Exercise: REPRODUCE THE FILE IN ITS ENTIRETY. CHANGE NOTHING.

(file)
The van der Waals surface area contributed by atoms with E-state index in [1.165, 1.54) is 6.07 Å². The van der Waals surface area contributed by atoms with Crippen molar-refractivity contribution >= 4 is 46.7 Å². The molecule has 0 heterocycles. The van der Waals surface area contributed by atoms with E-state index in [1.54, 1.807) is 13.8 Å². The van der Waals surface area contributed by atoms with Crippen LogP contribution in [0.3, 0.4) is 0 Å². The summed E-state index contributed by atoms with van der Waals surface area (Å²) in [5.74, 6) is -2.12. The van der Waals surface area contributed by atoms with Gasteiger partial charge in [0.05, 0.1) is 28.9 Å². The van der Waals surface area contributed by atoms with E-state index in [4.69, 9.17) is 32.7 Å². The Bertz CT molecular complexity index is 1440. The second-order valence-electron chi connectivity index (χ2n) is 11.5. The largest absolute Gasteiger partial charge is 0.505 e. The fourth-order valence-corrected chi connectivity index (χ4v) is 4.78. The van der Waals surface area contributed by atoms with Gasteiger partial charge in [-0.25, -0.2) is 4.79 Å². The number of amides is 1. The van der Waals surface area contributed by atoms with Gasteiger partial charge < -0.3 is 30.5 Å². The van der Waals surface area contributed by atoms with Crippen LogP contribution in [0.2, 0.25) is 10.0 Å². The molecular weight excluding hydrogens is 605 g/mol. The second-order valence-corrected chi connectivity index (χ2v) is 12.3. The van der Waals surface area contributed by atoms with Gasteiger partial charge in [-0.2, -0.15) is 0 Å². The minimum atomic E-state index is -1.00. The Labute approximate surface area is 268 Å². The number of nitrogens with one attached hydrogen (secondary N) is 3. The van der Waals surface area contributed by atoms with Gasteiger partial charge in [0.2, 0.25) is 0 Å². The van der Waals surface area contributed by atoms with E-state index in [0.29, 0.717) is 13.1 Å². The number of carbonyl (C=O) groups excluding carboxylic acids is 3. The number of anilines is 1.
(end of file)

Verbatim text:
The van der Waals surface area contributed by atoms with E-state index in [1.165, 1.54) is 6.07 Å². The van der Waals surface area contributed by atoms with Crippen molar-refractivity contribution >= 4 is 46.7 Å². The molecule has 0 heterocycles. The van der Waals surface area contributed by atoms with E-state index in [1.54, 1.807) is 13.8 Å². The van der Waals surface area contributed by atoms with Crippen LogP contribution in [0.3, 0.4) is 0 Å². The summed E-state index contributed by atoms with van der Waals surface area (Å²) in [5.74, 6) is -2.12. The van der Waals surface area contributed by atoms with Gasteiger partial charge in [0.05, 0.1) is 28.9 Å². The van der Waals surface area contributed by atoms with E-state index in [4.69, 9.17) is 32.7 Å². The Bertz CT molecular complexity index is 1440. The second-order valence-electron chi connectivity index (χ2n) is 11.5. The largest absolute Gasteiger partial charge is 0.505 e. The fourth-order valence-corrected chi connectivity index (χ4v) is 4.78. The van der Waals surface area contributed by atoms with Gasteiger partial charge in [-0.25, -0.2) is 4.79 Å². The number of amides is 1. The van der Waals surface area contributed by atoms with Gasteiger partial charge < -0.3 is 30.5 Å². The van der Waals surface area contributed by atoms with Crippen LogP contribution in [0.2, 0.25) is 10.0 Å². The molecular weight excluding hydrogens is 605 g/mol. The second-order valence-corrected chi connectivity index (χ2v) is 12.3. The van der Waals surface area contributed by atoms with Gasteiger partial charge in [-0.2, -0.15) is 0 Å². The minimum atomic E-state index is -1.00. The Labute approximate surface area is 268 Å². The number of nitrogens with one attached hydrogen (secondary N) is 3. The van der Waals surface area contributed by atoms with Gasteiger partial charge in [0.2, 0.25) is 0 Å². The van der Waals surface area contributed by atoms with E-state index in [0.29, 0.717) is 13.1 Å². The number of carbonyl (C=O) groups excluding carboxylic acids is 3. The number of anilines is 1.